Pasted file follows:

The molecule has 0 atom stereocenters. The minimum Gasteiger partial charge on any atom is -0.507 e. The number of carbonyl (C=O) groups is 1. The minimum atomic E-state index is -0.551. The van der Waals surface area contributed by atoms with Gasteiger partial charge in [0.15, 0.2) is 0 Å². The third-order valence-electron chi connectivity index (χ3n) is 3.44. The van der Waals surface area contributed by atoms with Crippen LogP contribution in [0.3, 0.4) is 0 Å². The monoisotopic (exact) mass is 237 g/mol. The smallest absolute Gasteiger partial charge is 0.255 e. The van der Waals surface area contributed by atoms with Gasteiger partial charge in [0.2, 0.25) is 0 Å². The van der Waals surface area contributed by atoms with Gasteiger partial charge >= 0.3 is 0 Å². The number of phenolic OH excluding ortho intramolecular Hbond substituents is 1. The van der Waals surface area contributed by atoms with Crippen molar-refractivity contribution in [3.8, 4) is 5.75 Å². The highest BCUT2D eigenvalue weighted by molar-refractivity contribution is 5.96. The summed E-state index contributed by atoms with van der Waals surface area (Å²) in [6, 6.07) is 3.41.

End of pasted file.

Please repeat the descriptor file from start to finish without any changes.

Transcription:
The molecule has 0 atom stereocenters. The minimum Gasteiger partial charge on any atom is -0.507 e. The number of carbonyl (C=O) groups is 1. The minimum atomic E-state index is -0.551. The van der Waals surface area contributed by atoms with Gasteiger partial charge in [0.15, 0.2) is 0 Å². The third-order valence-electron chi connectivity index (χ3n) is 3.44. The van der Waals surface area contributed by atoms with Crippen LogP contribution in [0.3, 0.4) is 0 Å². The monoisotopic (exact) mass is 237 g/mol. The smallest absolute Gasteiger partial charge is 0.255 e. The van der Waals surface area contributed by atoms with Gasteiger partial charge in [0.2, 0.25) is 0 Å². The van der Waals surface area contributed by atoms with Gasteiger partial charge >= 0.3 is 0 Å². The number of phenolic OH excluding ortho intramolecular Hbond substituents is 1. The van der Waals surface area contributed by atoms with Crippen molar-refractivity contribution in [3.8, 4) is 5.75 Å². The highest BCUT2D eigenvalue weighted by molar-refractivity contribution is 5.96. The summed E-state index contributed by atoms with van der Waals surface area (Å²) in [6, 6.07) is 3.41.